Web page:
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Wednesday, July 30, 2008


Some 25 years ago I knew a man who was a Conservative councillor. The slight problem was he was a socialist and probably still is. He knew that in the area in which he lived a Labour candidate would never be elected so he joined the Tories, became local branch chairman, then a District councillor and then a County Councillor.

As he may still hold that post I will say no more as I do not want to embarrass him. In truth I have to say that the people he represented have not done badly by him. He lives in the heart of his ward, has defended their interests and has only abandoned them to tow the party line when it was wise to do so.

All this came to mind because the mayor of the inland Málaga town of Ronda is a member of the Partido Andalucista. I was going to say he was a leading light in the party but as it was decimated at last year’s local and regional government elections that might be overstating his role.

Now the Partido Andalucista, as its name suggests, is dedicated to promoting the interests of the people of Andalucía. Hence when those same people totally reject the PA at the polls leaving it with no MPs in the Andalucía parliament then the game is up.

Recently the party elected a new leader and is thinking deeply about its future. The mayor of Ronda, Antonio Marín Lara, has another solution. He has suggested that he, along with some of his PA councillors, might quit the party, become a ‘mixed group’ on the council, before joining with the socialists of PSOE.

Now it so happens that Marín has recently formed a coalition in Ronda between his party and PSOE, so they jointly govern with the socialists holding some of the top posts. That came about after he surprised one and all, and especially the councillors of the centre-right Partido Popular, by breaking his coalition with them. They had been in coalition with Marín both before the local elections and after - they also had held some of the key positions.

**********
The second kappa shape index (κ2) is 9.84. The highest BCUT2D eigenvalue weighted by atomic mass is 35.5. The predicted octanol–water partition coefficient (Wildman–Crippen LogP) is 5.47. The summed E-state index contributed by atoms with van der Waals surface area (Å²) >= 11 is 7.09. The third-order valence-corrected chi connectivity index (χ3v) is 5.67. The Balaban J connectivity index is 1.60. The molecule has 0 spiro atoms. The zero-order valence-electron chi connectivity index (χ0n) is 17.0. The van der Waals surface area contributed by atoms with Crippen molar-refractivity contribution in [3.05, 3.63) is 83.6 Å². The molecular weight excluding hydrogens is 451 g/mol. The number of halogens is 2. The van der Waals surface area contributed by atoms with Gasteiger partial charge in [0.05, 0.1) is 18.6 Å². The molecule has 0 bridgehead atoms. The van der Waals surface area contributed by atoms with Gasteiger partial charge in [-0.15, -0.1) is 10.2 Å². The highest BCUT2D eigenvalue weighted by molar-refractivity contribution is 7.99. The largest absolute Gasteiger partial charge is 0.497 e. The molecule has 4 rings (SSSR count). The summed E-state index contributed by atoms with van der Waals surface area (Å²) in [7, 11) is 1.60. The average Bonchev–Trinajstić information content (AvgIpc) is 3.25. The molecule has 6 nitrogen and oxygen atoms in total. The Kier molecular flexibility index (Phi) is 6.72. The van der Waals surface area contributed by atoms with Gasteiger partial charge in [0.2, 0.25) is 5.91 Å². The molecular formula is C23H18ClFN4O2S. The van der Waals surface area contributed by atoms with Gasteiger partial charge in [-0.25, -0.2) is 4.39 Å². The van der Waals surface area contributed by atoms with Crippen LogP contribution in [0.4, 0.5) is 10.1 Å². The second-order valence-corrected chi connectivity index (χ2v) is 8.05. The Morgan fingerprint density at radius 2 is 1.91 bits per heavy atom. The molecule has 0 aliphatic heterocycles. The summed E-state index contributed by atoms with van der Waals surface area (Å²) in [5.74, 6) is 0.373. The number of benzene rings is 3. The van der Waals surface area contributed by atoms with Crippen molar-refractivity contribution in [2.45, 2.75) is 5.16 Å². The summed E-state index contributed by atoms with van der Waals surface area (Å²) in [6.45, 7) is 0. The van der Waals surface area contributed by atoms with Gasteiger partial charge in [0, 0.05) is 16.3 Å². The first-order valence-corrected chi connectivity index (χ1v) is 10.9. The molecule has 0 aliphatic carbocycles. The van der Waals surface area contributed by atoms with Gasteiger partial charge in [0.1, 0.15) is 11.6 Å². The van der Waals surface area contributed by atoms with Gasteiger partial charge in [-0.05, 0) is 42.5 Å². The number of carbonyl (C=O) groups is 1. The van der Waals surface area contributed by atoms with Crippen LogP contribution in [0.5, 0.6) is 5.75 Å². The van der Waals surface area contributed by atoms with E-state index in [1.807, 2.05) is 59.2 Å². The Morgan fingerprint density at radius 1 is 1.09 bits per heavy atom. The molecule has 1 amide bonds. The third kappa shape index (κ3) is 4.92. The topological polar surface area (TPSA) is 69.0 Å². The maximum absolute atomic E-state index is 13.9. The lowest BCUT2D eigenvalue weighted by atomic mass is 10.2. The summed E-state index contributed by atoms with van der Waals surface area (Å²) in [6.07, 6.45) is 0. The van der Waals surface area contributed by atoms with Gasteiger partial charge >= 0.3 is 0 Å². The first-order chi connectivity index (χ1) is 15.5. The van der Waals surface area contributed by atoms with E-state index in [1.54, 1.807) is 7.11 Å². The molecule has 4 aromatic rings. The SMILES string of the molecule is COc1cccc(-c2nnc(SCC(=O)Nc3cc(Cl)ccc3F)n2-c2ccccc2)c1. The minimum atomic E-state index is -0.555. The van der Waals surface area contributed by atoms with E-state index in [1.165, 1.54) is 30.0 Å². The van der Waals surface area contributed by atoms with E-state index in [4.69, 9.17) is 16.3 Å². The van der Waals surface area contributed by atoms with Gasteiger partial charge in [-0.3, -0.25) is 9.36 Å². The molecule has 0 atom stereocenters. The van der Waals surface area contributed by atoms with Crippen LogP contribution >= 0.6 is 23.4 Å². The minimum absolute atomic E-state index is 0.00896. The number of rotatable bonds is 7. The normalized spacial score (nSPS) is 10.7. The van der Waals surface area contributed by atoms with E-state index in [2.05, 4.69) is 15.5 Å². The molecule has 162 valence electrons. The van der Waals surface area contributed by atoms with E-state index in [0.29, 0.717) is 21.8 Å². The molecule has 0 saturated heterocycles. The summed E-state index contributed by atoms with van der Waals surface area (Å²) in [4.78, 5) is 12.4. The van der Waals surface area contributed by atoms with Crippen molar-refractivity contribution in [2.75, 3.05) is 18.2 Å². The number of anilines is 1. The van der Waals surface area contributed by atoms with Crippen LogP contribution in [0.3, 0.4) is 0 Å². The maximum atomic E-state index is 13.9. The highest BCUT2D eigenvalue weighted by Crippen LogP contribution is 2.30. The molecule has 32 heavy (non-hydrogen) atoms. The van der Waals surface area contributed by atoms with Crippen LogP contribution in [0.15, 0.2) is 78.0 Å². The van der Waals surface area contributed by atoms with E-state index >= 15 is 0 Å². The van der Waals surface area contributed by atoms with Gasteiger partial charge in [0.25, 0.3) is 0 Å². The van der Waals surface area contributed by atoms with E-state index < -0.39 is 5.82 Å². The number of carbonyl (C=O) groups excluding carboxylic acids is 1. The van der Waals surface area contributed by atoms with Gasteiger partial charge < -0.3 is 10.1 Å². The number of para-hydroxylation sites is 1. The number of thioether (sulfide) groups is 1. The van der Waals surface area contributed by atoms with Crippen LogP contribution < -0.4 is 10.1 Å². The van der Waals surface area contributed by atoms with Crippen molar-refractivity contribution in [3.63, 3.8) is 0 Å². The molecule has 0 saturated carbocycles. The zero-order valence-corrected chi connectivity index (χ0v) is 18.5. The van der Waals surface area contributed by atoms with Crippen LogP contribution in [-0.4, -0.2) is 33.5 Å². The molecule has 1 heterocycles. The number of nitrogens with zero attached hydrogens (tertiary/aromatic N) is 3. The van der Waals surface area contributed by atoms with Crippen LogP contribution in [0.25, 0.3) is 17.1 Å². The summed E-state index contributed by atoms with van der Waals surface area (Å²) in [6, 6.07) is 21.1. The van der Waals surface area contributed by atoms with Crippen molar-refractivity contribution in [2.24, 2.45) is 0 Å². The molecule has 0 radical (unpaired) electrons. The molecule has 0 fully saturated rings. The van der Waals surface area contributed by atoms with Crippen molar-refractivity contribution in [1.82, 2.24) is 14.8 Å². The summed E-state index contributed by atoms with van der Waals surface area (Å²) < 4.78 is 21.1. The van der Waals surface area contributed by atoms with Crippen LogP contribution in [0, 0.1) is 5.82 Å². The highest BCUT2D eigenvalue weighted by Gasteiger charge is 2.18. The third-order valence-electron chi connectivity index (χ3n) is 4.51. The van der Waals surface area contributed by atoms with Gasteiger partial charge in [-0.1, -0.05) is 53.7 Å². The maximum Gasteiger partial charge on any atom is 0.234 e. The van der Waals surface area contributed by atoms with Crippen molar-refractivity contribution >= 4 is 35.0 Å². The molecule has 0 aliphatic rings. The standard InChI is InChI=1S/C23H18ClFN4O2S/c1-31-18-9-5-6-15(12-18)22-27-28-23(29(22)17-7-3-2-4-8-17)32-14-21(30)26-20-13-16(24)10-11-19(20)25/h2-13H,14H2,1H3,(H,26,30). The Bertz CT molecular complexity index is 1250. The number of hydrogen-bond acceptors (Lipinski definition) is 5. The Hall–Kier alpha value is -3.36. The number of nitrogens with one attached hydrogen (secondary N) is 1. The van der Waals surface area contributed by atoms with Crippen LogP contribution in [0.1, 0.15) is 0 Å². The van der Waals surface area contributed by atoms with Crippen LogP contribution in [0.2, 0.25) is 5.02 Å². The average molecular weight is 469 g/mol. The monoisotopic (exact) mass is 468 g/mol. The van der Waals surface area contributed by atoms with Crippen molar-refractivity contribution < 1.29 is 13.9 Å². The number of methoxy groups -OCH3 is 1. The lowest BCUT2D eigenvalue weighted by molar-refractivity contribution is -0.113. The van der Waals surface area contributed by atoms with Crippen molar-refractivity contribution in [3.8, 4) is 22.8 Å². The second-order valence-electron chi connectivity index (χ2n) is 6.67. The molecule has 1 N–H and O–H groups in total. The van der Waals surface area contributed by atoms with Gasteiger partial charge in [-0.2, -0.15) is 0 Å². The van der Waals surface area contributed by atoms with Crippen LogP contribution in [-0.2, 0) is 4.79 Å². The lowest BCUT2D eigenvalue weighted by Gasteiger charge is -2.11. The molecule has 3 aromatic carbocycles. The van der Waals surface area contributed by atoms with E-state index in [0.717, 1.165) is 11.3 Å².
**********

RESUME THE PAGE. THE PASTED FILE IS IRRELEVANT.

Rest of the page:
Before those elections Marín had suggested that perhaps he and his councillors might quit the PA and join the Partido Popular. However the prospect was not warmly welcomed by the PP. As it happens the PA are probably more ideologically aligned with PSOE rather than the PP, a party that is a staunch defender of a centralised Spain.

Of course coalitions are formed so that a party can keep power and other smaller parties can attain power, which they’d never achieve in their own right. In politics power is everything. Politicians will jump in to bed with some unlikely partners to achieve it or retain it. They will explain this by saying they are acting in the interests of the local electors. Of course, they are acting solely in their own interest. They know that, we know that, but being politicians – they wouldn’t dare say it.

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